Ahead of Nationals, Pittsburgh Parcha was the buzz of ultimate social media, the darlings of the women’s division that seemed to have almost every neutral fan behind them. They also came into the weekend as the bottom seed and that was used to great effect by the team and their fans to argue that Parcha was the most underrated team and that they would pull off some amazing upsets in San Diego. And then they lost all of their games today, failing to make the bracket.
With just that information then, maybe Parcha becomes a stock to sell, having not lived up to the massive hype that surrounded them before today. But when you look at their results, it becomes more muddied. In their first-ever Nationals game, Parcha lost by a mere two points to Traffic, the Northwest champions. They didn’t suffer a major blowout loss to Phoenix, as we saw other top seeds do to other bottom seeds in the women’s division. And while Parcha did eventually fall off against Nemesis, it was close through half. Overall, not quite the upset-city results that the hype suggested, but for a first-year team in the 4-5-9 Pool of Death, Pittsburgh did about as well as you might have hoped with the results that were expected for their seed.
San Diego Weather
Sure, San Diego is one of the few places in the country where there’s not really such a thing as “seasons,” but that’s not to say it was perfect throughout the day. The temperature might have been ideal, but the gusting wind that blew through the fields definitely exceeded a “thrower’s wind” conditions in the middle of the day, causing some very sloppy ultimate to be played when the sun was at its hottest, leading to longer points and less clinical offense. It did set up teams to test zone defenses and allowed other teams to prove their mettle against zone defenses, but was not exactly ideal ultimate conditions to show teams at their best.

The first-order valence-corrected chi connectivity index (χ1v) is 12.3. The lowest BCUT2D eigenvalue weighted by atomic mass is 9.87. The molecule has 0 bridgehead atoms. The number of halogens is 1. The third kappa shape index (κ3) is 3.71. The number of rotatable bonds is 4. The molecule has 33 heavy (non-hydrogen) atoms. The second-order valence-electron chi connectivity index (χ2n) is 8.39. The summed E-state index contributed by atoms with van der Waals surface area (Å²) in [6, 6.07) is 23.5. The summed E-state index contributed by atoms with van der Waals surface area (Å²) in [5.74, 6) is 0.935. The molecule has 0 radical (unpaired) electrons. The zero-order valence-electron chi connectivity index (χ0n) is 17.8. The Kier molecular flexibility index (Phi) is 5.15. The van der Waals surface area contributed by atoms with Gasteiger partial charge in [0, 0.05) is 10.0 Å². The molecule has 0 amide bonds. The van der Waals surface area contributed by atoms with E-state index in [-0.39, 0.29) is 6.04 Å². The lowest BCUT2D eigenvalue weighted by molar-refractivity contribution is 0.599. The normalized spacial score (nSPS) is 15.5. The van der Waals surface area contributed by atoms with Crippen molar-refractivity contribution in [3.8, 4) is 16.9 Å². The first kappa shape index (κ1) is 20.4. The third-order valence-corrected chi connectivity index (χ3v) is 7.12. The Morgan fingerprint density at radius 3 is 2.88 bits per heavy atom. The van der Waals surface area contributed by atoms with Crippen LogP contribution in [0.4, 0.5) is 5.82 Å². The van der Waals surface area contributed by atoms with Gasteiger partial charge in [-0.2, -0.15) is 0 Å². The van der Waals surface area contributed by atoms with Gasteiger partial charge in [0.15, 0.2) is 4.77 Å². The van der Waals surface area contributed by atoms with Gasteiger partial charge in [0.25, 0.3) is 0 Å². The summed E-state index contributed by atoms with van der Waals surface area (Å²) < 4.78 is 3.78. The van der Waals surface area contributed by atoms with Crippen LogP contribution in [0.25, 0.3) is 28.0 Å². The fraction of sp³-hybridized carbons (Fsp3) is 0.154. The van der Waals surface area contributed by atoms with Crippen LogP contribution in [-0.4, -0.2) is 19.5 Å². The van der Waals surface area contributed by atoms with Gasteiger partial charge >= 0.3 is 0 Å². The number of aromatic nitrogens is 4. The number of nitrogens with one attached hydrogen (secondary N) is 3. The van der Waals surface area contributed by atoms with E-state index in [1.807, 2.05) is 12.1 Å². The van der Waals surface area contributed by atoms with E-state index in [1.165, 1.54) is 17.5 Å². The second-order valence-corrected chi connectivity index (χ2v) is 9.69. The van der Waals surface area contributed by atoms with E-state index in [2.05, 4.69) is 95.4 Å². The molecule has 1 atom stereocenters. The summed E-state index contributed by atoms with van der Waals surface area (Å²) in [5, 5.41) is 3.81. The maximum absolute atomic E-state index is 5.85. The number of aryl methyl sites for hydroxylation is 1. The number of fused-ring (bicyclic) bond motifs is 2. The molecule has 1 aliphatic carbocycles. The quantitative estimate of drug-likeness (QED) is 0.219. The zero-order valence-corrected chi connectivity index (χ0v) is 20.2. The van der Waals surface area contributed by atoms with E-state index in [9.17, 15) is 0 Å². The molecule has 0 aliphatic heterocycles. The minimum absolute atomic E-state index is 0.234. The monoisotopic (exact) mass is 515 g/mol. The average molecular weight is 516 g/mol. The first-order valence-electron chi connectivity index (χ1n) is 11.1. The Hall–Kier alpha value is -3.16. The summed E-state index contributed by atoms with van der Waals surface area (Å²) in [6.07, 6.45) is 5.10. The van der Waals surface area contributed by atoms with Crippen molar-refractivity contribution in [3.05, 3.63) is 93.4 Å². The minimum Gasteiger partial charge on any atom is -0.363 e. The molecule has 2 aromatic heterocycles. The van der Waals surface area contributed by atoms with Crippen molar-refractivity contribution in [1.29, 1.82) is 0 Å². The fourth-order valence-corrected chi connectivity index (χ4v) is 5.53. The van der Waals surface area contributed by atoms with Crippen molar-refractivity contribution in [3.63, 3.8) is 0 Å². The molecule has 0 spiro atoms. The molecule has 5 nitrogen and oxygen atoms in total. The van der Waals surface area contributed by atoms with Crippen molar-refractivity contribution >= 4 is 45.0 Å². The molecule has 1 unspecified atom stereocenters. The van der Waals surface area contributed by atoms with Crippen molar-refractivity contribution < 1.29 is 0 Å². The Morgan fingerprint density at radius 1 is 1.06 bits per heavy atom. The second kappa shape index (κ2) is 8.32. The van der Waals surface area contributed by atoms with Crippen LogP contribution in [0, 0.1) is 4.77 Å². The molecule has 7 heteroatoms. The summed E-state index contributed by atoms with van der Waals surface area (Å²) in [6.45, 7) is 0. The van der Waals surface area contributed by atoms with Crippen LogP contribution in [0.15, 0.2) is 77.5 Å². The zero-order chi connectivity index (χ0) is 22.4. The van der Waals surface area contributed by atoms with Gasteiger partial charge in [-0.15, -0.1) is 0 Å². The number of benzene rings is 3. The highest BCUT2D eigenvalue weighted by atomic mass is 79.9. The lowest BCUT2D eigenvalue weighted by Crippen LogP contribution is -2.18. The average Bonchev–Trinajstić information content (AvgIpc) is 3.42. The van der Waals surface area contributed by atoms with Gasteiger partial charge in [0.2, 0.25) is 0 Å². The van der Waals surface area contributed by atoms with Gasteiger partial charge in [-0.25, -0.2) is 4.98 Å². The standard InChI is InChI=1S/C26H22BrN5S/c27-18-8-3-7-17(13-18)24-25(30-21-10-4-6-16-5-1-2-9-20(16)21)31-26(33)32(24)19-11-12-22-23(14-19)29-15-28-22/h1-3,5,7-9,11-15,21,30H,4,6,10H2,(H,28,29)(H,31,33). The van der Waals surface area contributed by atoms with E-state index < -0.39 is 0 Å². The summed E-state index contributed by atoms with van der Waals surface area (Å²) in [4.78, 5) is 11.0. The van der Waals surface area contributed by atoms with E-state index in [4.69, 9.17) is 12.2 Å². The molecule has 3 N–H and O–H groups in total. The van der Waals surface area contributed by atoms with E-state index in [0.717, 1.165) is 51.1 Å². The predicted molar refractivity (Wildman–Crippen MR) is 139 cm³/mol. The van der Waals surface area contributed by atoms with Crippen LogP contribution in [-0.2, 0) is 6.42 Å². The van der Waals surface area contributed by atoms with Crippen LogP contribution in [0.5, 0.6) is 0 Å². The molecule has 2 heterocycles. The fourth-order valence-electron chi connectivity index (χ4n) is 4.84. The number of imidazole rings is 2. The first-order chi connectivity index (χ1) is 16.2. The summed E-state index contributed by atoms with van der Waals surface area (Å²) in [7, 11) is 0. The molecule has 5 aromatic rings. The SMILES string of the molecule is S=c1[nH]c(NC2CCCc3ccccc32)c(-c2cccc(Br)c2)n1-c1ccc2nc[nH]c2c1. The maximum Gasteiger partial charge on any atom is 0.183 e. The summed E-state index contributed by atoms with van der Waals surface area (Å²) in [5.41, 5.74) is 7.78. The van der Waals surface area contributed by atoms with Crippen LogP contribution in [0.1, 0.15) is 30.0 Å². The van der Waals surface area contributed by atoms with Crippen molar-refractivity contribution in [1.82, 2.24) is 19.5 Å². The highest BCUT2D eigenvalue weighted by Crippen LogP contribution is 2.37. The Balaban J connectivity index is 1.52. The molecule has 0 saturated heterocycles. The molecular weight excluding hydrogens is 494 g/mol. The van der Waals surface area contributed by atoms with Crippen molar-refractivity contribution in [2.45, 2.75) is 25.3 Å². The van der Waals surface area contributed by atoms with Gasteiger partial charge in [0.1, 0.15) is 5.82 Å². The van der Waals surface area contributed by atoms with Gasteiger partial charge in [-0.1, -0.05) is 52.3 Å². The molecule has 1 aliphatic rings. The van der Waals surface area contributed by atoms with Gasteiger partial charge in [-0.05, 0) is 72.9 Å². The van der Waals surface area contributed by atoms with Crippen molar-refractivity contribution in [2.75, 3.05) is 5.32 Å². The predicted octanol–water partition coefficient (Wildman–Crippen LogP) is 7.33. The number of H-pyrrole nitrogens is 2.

“Semis Contenders” With Injured or Absent Stars
Ultimate is a team sport through and through. The game literally cannot be played with only one player. Barring a miraculous 15-0 Callahan run, the game requires at least two players on a team for anything to happen. For this reason, depth matters more than almost anything. However, that’s not to say that stars can’t take over a game where necessary. In fact, a lot of teams rely on specific players to show up in important situations. In the case of BENT and Schwa, when those players aren’t present at Nationals, it presents a problem. Without Yina Cartagena, #10 New York BENT was missing a critical piece in their backfield, a calming presence that was necessary in the games that they needed to win. For #7 Portland Schwa, without Mariel Hammond, it was clear that they were missing an outlet player that they could look to when the stall count got high or when the play broke down. Those absences are not the only reason these teams ended 0-3 in pool play, but it certainly played a big enough role to stand out. Learn your lessons now, sell your stock on teams missing their best players.
The Pacific Northwest
This hasn’t been the best postseason for the Northwest region. Three teams from the region came to Nationals, and while two remain in the bracket, it hasn’t been the dominant showing we’ve come to expect from a historically dominant ultimate scene. Schwa’s results are the most stark, as the team went through a gauntlet on day one and wasn’t able to stay close against the teams seeded beneath them. Seattle Riot also disappointed, dropping a game to the 15th seed and finishing as the 3rd seed in their pool despite the program’s history of success. Even Traffic, which managed to hold their seed, still has the cloud of their loss to the Northeast’s Toronto 6ixers at UCI hanging over them, and weren’t able to exorcise those demons with a pool win to take them to quarters, instead forcing them to fight through prequarters for a chance to play, *checks notes*, another Northeast powerhouse in Boston Brute Squad. Oof.